3 Of The Biggest Product Recalls Ever
Three years ago, General Motors recalled roughly 25 million vehicles covering 50 distinct models throughout the US. In the first half of 2014, the company announced a new recall once every seven days, causing a sharp drop in their stock. As I’m sure you know, GM aren’t the only company that’s run into a crisis like this. In this post, we’ll take a look back at a few more big names that have been forced to initiate massive product recalls.
Tylenol (Johnson and Johnson) 1982
In September of 1982, Johnson and Johnson initiated a recall of all their products bearing the Tylenol name, after 13 people had died after taking Tylenol pills that were bought in the Chicago area. After an investigation, it was found that someone had entered a number of retail stores, and tampered with the pill bottles, adding potassium cyanide to them. This one incident sparked a massive packaging reform for over-the-counter drugs, and today all these products have to be sold in tamper-proof containers. Although the investigation proved that Johnson and Johnson weren’t to blame, and they managed to steer clear of any costly wrongful death cases, the company’s stocks plummeted after news of the incident got out, but managed to recover fairly well within a month.
Dell’s Batteries, 2006
In the summer of 2006, the computer giant Dell had to recall over 4million lithium-ion batteries, which were originally manufactured by Sony. This move was prompted by a string of reported laptop fires caused by the batteries. It was one of the largest safety recalls ever attributed to an electronics company, and Dell’s stocks certainly reflected this. The company’s share price had been on a steady decline through most of the year, but showed a sharp, sudden drop in early August when the first reports of fires came through. However, it quickly recovered, and didn’t show their next significant drop until late November.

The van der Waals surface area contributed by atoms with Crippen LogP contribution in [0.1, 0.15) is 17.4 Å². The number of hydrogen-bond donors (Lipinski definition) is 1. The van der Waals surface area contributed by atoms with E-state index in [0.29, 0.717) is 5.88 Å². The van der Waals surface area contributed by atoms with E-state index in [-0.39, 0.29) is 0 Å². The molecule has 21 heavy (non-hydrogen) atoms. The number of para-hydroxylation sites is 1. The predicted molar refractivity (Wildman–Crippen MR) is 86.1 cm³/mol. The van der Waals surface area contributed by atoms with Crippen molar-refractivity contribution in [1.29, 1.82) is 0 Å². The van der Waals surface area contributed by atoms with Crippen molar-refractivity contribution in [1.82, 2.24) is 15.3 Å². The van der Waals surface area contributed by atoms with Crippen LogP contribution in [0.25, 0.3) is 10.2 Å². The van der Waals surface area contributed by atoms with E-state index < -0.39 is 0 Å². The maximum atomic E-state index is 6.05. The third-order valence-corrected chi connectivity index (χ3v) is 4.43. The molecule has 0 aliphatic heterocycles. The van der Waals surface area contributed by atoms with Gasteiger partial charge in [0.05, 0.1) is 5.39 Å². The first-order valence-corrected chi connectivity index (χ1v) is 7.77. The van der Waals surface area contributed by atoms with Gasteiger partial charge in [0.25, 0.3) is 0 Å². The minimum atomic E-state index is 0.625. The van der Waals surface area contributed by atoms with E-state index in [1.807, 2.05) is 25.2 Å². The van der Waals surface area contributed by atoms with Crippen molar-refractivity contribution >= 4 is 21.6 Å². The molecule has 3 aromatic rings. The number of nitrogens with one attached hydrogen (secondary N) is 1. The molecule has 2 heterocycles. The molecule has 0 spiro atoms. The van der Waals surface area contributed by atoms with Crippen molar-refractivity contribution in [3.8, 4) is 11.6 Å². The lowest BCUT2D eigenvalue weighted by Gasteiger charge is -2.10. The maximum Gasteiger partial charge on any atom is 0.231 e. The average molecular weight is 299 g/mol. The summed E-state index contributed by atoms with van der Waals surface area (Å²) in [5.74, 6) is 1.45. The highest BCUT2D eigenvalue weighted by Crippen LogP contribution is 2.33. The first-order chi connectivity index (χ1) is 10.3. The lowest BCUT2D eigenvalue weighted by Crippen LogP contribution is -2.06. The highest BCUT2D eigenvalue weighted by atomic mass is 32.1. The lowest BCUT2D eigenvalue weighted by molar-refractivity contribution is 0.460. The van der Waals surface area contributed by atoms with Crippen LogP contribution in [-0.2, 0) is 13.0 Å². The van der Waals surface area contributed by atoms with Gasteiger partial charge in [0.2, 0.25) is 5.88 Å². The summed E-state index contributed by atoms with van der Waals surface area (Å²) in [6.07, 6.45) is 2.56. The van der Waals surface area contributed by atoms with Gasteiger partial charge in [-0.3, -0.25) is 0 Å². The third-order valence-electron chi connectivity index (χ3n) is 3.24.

Hasbro’s Easy Bake Oven, 2007
Look at major toy company Hasbro’s stocks over the last quarter of 2007, and you’ll see one of the most unique spreads in recent history! In July of this year, the company had to pull 1million Easy Bake Ovens from the shelves, due to a number of reports of children being severely burned by the toy. This actually wasn’t the first time the safety of this popular toy had come into question. Since the first easy bake ovens came out in the mid-20th century, there have been 249 formal reports of dangerous incidents involving children. However, Hasbro seemed to have managed to keep their head above water up until this one incident in the noughties. When the news got out, their share price plummeted, hitting a nadir in August. It then went through an erratic series of peaks and troughs, and didn’t fully recover until the start of 2008.
There you have just a handful of the most prominent product recalls in history. Although dangerous products should never be left of the shelves for long, many of these recalls have led to major safety reforms, and prevented countless injuries.